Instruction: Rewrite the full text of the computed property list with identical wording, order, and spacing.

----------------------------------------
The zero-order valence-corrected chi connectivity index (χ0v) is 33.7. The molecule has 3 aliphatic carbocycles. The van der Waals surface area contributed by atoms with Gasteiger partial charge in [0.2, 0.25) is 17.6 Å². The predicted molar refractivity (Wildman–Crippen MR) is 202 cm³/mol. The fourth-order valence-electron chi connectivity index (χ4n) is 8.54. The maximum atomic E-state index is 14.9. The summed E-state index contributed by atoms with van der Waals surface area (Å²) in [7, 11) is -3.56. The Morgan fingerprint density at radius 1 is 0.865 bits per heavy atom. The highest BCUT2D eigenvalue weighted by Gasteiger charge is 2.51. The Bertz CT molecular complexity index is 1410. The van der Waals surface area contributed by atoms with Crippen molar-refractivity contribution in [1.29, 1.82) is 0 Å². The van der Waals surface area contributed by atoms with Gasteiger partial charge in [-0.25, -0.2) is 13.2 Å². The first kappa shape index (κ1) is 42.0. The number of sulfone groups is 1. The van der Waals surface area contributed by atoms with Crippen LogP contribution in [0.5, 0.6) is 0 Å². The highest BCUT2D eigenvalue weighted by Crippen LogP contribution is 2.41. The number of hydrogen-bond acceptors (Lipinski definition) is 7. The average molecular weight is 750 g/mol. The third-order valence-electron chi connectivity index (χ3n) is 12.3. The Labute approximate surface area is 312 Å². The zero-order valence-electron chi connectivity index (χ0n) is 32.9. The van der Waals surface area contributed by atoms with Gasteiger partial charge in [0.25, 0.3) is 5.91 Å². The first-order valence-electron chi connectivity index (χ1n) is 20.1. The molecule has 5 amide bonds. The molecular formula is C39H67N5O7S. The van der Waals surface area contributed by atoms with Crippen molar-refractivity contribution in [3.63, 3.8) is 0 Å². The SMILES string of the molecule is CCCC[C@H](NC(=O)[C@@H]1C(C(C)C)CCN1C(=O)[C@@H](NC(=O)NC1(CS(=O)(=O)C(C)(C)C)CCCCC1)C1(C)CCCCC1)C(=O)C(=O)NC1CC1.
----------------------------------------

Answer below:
The zero-order valence-corrected chi connectivity index (χ0v) is 33.7. The molecule has 3 aliphatic carbocycles. The van der Waals surface area contributed by atoms with Gasteiger partial charge in [0.2, 0.25) is 17.6 Å². The predicted molar refractivity (Wildman–Crippen MR) is 202 cm³/mol. The fourth-order valence-electron chi connectivity index (χ4n) is 8.54. The maximum atomic E-state index is 14.9. The summed E-state index contributed by atoms with van der Waals surface area (Å²) in [7, 11) is -3.56. The Morgan fingerprint density at radius 1 is 0.865 bits per heavy atom. The highest BCUT2D eigenvalue weighted by Gasteiger charge is 2.51. The Bertz CT molecular complexity index is 1410. The van der Waals surface area contributed by atoms with Crippen molar-refractivity contribution in [1.29, 1.82) is 0 Å². The van der Waals surface area contributed by atoms with Gasteiger partial charge in [-0.25, -0.2) is 13.2 Å². The first kappa shape index (κ1) is 42.0. The number of sulfone groups is 1. The van der Waals surface area contributed by atoms with Crippen LogP contribution in [0.5, 0.6) is 0 Å². The highest BCUT2D eigenvalue weighted by Crippen LogP contribution is 2.41. The number of hydrogen-bond acceptors (Lipinski definition) is 7. The average molecular weight is 750 g/mol. The third-order valence-electron chi connectivity index (χ3n) is 12.3. The Labute approximate surface area is 312 Å². The zero-order valence-electron chi connectivity index (χ0n) is 32.9. The van der Waals surface area contributed by atoms with Gasteiger partial charge in [0.25, 0.3) is 5.91 Å². The first-order valence-electron chi connectivity index (χ1n) is 20.1. The molecule has 5 amide bonds. The molecular formula is C39H67N5O7S. The van der Waals surface area contributed by atoms with Crippen molar-refractivity contribution in [3.63, 3.8) is 0 Å². The SMILES string of the molecule is CCCC[C@H](NC(=O)[C@@H]1C(C(C)C)CCN1C(=O)[C@@H](NC(=O)NC1(CS(=O)(=O)C(C)(C)C)CCCCC1)C1(C)CCCCC1)C(=O)C(=O)NC1CC1.